validation of the Fluidized Bed Membrane Reactor (FBMR) concept was
originally carried out at the University of British Columbia and the
University of Calgary, where researchers demonstrated the FBMR concept
for the steam reforming reaction (SMR) on a pilot-plant
scale. This work (originally funded by the Science Council of
British Columbia) resulted in the FBMR-SMR process, which is
well-suited to numerous applications.
In 1994, UBC secured a patent (US 5,326,550, Can 2,081,170) on the FBMR’s novel features.
Related later patents (US
6,331,283 and US) have extended the technology to auto-thermal reforming in a
fluidized bed, and to a unique internally circulating reactor
configuration. Other patents have been submitted and are
The level of maturity and commercial potential of this technology led
the founders to form MRT™ and to carry out further development,
improvement and commercialization in an industrial environment.
In 2003, MRT™ commissioned the first integrated version of its FBMR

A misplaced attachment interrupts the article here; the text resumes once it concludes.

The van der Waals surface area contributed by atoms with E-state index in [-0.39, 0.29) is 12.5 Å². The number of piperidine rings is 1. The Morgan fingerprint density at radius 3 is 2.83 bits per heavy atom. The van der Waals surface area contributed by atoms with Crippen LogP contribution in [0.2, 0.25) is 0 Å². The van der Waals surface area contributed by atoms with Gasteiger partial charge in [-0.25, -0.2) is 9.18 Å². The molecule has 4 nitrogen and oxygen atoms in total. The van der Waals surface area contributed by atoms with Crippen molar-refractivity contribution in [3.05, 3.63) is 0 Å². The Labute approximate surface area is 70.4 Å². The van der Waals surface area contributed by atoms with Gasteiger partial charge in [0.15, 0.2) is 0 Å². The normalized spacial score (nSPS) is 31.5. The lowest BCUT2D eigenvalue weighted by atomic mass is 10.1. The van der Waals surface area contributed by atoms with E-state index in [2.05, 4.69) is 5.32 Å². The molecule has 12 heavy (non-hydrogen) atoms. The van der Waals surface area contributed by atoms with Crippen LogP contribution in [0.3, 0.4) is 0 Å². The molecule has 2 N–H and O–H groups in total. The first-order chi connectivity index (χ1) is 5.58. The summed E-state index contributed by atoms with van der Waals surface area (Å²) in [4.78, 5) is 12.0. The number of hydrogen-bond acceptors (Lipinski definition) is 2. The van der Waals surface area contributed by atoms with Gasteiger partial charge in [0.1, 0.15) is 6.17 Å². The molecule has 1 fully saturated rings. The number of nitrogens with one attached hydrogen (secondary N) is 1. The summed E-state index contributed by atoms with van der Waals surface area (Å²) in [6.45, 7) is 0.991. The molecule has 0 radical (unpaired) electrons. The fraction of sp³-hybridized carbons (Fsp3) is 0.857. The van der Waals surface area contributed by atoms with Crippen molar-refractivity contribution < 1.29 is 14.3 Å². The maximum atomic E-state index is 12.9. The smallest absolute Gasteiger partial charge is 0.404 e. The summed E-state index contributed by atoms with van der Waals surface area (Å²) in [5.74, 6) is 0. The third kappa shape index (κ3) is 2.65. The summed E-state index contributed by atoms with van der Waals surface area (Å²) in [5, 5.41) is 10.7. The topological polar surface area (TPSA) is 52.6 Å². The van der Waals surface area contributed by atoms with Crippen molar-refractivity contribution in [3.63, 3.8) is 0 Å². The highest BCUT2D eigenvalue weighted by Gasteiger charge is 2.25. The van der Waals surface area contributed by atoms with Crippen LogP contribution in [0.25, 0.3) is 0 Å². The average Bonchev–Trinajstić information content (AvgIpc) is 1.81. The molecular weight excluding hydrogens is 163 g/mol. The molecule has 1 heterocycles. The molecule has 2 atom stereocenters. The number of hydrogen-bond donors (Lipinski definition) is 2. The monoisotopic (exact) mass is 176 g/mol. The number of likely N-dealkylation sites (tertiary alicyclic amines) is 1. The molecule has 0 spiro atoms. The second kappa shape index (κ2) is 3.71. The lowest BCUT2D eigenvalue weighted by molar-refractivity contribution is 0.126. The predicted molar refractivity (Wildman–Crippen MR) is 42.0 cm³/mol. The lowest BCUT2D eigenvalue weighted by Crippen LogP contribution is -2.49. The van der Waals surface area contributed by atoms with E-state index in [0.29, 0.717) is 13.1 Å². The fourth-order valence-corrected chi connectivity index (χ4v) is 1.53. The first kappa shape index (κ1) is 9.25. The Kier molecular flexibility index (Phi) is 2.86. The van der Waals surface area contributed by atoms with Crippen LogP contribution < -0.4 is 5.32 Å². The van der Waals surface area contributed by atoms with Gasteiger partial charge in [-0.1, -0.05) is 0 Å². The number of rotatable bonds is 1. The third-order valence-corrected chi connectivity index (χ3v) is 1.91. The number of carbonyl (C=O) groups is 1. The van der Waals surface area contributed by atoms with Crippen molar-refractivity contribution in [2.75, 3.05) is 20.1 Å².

process in a demonstration reforming unit jointly designed by MRT™ and
NORAM Engineering. This alpha unit was housed at National
Research Council’s Institute for Fuel Cell Innovation in
Vancouver, where it was employed in a series of operational campaigns
over a period of 18 months. The results of this work were
then used in the design of two subsequent in-house versions of the technology.
These in turn have provided know-how for the design and
fabrication of demonstration reactors for Tokyo Gas and Linde.
One of the key areas of activity for MRT™ has been the development of its own
techniques for manufacturing hydrogen-permeable membranes and robust,
functional membrane modules for use within the FBMR. The
state of this technology, including valuable IP, is now such that
stand-alone purification systems have been developed for a range of
pure and ultra-pure hydrogen end uses.